A University Education should never be Wasted

4/28/11
Dear Radhika,

A university education should never be wasted on a job.

When I heard that you had been selected for Berkeley and that you had elected to attend this school, I was delighted. Berkeley is a top school, not because some rating agency says so, but because of its diversity of classes, its location in the San Francisco Bay area and its strong traditions of questioning and challenging standard conventions of thought. The Bay Area pulses with energy. San Francisco is a truly world class city. It is on the cutting edge of innovation and new ideas, especially in the sciences, the high tech field and the humanities. The scenery is world class and it faces the pacific rim to receive all the ideas of the orient. You were not alive during the 1960s and 70s, but the Bay Area and this school in particular became the heart of a revolution of change in politics, social issues, art and music—some of it good, some of it not so good—that swept over the country and much of the world. Berkeley forged its reputation as a seat for non conventional thinking, which it has maintained ever since. The ideas emanating from the Bay area are still a powerful engine that drives change in this country. Berkeley is a university’s university.

Radhika, when I was your age I would lay in bed with the University of Toronto’s catalogue of courses in my hand and I would dream of all the different subjects I could study, subjects that one could never find in a high school. The University of Toronto is a unique place like Berkeley because it too was big enough to offer a huge diversity of subjects. It had classes in Egyptology including hieroglyphics. There was a center for Medieval Studies. It even included a huge Asian studies program with Mandarin and Cantonese Chinese, and a department of Sanskrit and Indian studies. One could learn Pali and even Tibetan at the University of Toronto. In other words, the University of Toronto was one of those world class schools where one could find training in just about any field of studies, even the most obscure. Berkeley is like that too. I remember telling myself to try something different. Take advantage of the huge array courses and study something that touches the heart, at least one course. Don’t just think in terms of getting a job. And, of course, you know a little of what path I chose.

I would like to see one of our children discover warp drive. And I mean this both literally and metaphorically. Warp drive as it was conceived in the mythology of Star Trek is a means of propulsion that allows a space ship to travel faster than the seed of light. It is pure science fiction, but I’m sure it’s waiting to be discovered. Someone should develop it and you, Radhika, with your mathematical genius combined with the nonconventional traditions of Berkeley could do this. But in a metaphoric sense, I ask you to reach out for the stars and attempt the seemingly impossible, push the limits of creative thought, “follow your bliss” and take full advantage of what a large and diverse school like Berkeley can offer.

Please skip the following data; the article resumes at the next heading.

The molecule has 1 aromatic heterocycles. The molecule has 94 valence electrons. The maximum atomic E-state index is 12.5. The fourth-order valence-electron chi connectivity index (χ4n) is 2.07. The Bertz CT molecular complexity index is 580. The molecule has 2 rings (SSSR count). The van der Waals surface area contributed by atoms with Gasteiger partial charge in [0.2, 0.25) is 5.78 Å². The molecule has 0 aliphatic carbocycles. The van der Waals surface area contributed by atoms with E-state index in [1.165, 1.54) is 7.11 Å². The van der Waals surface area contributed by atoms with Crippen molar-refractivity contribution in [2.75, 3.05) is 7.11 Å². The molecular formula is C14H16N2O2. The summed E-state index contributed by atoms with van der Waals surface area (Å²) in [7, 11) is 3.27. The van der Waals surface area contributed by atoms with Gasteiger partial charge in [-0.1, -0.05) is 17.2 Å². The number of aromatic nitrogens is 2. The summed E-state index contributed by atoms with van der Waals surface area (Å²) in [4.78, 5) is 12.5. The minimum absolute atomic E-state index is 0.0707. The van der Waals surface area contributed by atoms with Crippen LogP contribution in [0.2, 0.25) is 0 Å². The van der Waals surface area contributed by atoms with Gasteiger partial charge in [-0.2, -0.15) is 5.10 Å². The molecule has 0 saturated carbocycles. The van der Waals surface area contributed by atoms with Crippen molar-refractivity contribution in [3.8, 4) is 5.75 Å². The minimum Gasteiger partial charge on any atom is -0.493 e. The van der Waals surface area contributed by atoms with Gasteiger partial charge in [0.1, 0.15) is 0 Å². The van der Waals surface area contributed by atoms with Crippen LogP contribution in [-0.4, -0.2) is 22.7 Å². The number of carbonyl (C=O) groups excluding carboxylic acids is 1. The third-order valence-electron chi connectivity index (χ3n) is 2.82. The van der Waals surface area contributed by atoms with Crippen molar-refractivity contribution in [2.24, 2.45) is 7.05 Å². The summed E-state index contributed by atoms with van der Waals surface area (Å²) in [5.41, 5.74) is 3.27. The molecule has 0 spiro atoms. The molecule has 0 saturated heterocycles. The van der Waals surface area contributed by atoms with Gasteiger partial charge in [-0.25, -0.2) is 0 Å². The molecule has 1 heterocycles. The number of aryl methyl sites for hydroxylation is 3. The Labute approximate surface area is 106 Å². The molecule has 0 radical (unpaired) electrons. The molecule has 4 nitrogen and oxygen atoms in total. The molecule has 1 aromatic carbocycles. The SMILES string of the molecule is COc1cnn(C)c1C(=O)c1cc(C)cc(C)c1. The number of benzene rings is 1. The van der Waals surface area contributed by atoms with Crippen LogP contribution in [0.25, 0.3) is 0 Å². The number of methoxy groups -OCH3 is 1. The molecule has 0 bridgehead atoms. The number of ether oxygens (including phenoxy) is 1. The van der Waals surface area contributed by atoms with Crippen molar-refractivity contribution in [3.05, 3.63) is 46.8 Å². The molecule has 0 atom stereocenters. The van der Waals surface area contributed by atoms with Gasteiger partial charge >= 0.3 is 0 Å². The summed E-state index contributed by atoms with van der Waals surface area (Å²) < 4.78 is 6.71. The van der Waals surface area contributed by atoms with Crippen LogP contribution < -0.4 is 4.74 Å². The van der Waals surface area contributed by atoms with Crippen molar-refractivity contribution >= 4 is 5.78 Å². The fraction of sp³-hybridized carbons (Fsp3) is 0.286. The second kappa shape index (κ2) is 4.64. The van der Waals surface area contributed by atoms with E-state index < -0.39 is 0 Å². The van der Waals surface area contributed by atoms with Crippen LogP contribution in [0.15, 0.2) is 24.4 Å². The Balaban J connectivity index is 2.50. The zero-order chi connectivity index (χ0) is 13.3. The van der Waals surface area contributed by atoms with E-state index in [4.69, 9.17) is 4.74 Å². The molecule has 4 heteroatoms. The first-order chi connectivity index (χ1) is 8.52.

But there are dangers that go along with an education coming from a school like Berkeley. I’ve often warned parents not to send their children to Berkeley for an undergraduate education. I advise them to wait until their children’s minds are more mature and less able to be influenced by the radicalism, distracted ideas and disillusionment that can also come from a school of this caliber. Simply put, Berkeley can be dangerous. How many suicides have occurred by students who have jumped from the main bell town in the center of that campus? These were young people unable to cope with the universe of ideas that enveloped them while at school. Usually we worry about our children leaving home for the first time becoming pulled off course by parties, sex, and “rock’n roll.” But at Berkley we worry that our children will become pulled away by political movements or social causes. Radhika, chaining oneself to the front doors of corporate America, demonstrating in the streets, or burning one’s draft card or bra in public is not the best way to effect change in the world. A better way is to take the reins of power through education. This is my concern. If you want to effect change in the world become a chief justice, a Nobel scientist, a secretary of state, a Pulitzer prize winner, become the best in your chosen field.

So, Radhika, you are about to attend one of the best schools in the world. It is located in a world class place and it has a reputation and history of pushing the limits of thought and experimenting with new intellectual ideas and values. My years in college were some of the best years of my life. I hope you enjoy yours. Remember why you are there. Don’t become disillusioned and don’t become pulled off course by the topical issues of the day.

Love Pita


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